Dear Miriam | Unequal Holiday Policy Poses Problems

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Dear Miriam,

I take off work for all the Jewish holidays where one isn’t allowed to work. My manager has told me I can take them using personal time. This means it’s paid time off without cutting into my vacation time. There isn’t an official company policy on days off for religious reasons.

One of my colleagues is an observant Muslim woman. She asked her manager about taking off for Eid and was told to use her vacation time. I want to stand up for her and make sure she gets to take her holidays off using personal time, just like me. How can I do that with the least risk of losing my own sweet deal?


Holiday Equality


Dear Equality,

The (obvious) problem with your company having no official policy about religious holidays is that there’s no consistent way to ensure fairness. Of course you don’t want to lose your arrangement — and you shouldn’t — but your arrangement, when applied only to you, creates a differentiation that neither you, nor any of your colleagues, should be comfortable with.

You should equip your Muslim colleague with as much background information as possible. Tell her how your arrangement got set up, who you talked to and how long it’s existed. Encourage her to take this information back to her manager. If she approaches this conversation with an attitude of correcting a misunderstanding, her manager may have no problem following the precedent you’ve established.

If this plan doesn’t go as I, and you, hope it will, then you should reach out to your manager directly. Explain the situation, express gratitude for the way you’ve been allowed to take leave and ask your manager to help extend this arrangement to your colleague for Eid, as well as anyone else who needs to take off work for holidays when the company is otherwise open.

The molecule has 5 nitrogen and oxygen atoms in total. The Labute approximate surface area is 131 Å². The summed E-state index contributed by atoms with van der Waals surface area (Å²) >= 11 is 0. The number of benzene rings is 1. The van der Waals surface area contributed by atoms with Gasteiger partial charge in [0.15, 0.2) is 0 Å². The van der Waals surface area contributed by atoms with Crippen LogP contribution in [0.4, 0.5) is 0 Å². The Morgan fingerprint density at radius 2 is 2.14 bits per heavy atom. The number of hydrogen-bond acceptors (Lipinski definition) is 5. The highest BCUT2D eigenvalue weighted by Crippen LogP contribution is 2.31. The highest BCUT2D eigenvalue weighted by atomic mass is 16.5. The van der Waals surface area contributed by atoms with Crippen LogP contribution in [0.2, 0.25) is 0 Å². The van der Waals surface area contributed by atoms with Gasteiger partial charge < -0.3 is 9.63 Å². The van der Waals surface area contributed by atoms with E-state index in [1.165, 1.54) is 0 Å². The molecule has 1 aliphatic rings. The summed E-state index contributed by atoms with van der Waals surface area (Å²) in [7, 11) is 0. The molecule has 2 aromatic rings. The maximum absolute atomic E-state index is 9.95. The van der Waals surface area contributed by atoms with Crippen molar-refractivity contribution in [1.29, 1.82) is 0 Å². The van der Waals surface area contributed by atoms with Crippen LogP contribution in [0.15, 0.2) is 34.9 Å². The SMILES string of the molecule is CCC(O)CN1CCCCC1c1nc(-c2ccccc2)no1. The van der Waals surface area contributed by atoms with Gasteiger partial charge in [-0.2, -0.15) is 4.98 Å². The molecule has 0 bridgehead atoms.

If that still doesn’t get the right result, your next step after that should be HR, expressing your concern for the inconsistencies and asking for the review of current practices as well as a company-wide policy regarding religious days off. Your current situation clearly respects employees more than what’s being offered to your Muslim colleague, and HR should hear about that distinction from both you and your colleague.

Unfortunately, my advice doesn’t provide any guarantee that the result of your advocacy will be that you keep your own sweet deal. Further, if for some deeply flawed and likely prejudiced reason, you are allowed to keep using personal time while your colleague is only permitted to use vacation time, then your own ethical option is to tell your manager, your HR department and anyone else who will listen that unless everyone can use personal time for holidays, you won’t be using personal time either.

However, before you run away screaming from advice that clearly ignores your end goal, I’ll add two other points: One, before doing any of this, ask your Muslim colleague if your plans for approaching managers and HR makes sense to her and if she’d like to be involved in the discussions and/or for you to advocate on her behalf. And two, since the Jewish holidays could add up to more than two weeks of work, your need for an arrangement that avoids using your vacation time is arguably different than someone who needs to take off one or two days all year. You’ll need to weigh all these issues when deciding how to move forward, and I hope it works out in a way that benefits everyone.

Be well,



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